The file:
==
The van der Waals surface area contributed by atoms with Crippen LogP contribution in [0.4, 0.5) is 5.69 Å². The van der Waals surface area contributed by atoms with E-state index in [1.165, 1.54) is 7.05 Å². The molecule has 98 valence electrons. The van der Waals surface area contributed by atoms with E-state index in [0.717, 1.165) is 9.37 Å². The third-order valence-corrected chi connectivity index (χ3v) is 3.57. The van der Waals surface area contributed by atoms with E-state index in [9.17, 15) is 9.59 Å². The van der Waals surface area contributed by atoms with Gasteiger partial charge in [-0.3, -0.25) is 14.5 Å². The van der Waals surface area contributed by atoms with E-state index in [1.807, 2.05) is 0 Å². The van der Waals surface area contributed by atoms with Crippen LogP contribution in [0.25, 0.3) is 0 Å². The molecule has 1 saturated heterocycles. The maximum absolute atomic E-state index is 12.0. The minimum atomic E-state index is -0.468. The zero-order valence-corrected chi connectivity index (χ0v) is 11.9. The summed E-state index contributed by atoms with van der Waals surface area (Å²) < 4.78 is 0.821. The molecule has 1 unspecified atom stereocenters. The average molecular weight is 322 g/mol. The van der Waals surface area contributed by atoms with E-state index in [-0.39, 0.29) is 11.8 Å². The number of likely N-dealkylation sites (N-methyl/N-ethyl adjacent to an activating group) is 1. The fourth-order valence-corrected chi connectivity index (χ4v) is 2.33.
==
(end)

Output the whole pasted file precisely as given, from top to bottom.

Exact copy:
The van der Waals surface area contributed by atoms with Crippen LogP contribution in [0.4, 0.5) is 5.69 Å². The van der Waals surface area contributed by atoms with E-state index in [1.165, 1.54) is 7.05 Å². The molecule has 98 valence electrons. The van der Waals surface area contributed by atoms with E-state index in [0.717, 1.165) is 9.37 Å². The third-order valence-corrected chi connectivity index (χ3v) is 3.57. The van der Waals surface area contributed by atoms with E-state index in [9.17, 15) is 9.59 Å². The van der Waals surface area contributed by atoms with Gasteiger partial charge in [-0.3, -0.25) is 14.5 Å². The van der Waals surface area contributed by atoms with E-state index in [1.807, 2.05) is 0 Å². The van der Waals surface area contributed by atoms with Crippen LogP contribution in [0.25, 0.3) is 0 Å². The molecule has 1 saturated heterocycles. The maximum absolute atomic E-state index is 12.0. The minimum atomic E-state index is -0.468. The zero-order valence-corrected chi connectivity index (χ0v) is 11.9. The summed E-state index contributed by atoms with van der Waals surface area (Å²) < 4.78 is 0.821. The molecule has 1 unspecified atom stereocenters. The average molecular weight is 322 g/mol. The van der Waals surface area contributed by atoms with E-state index in [-0.39, 0.29) is 11.8 Å². The number of likely N-dealkylation sites (N-methyl/N-ethyl adjacent to an activating group) is 1. The fourth-order valence-corrected chi connectivity index (χ4v) is 2.33.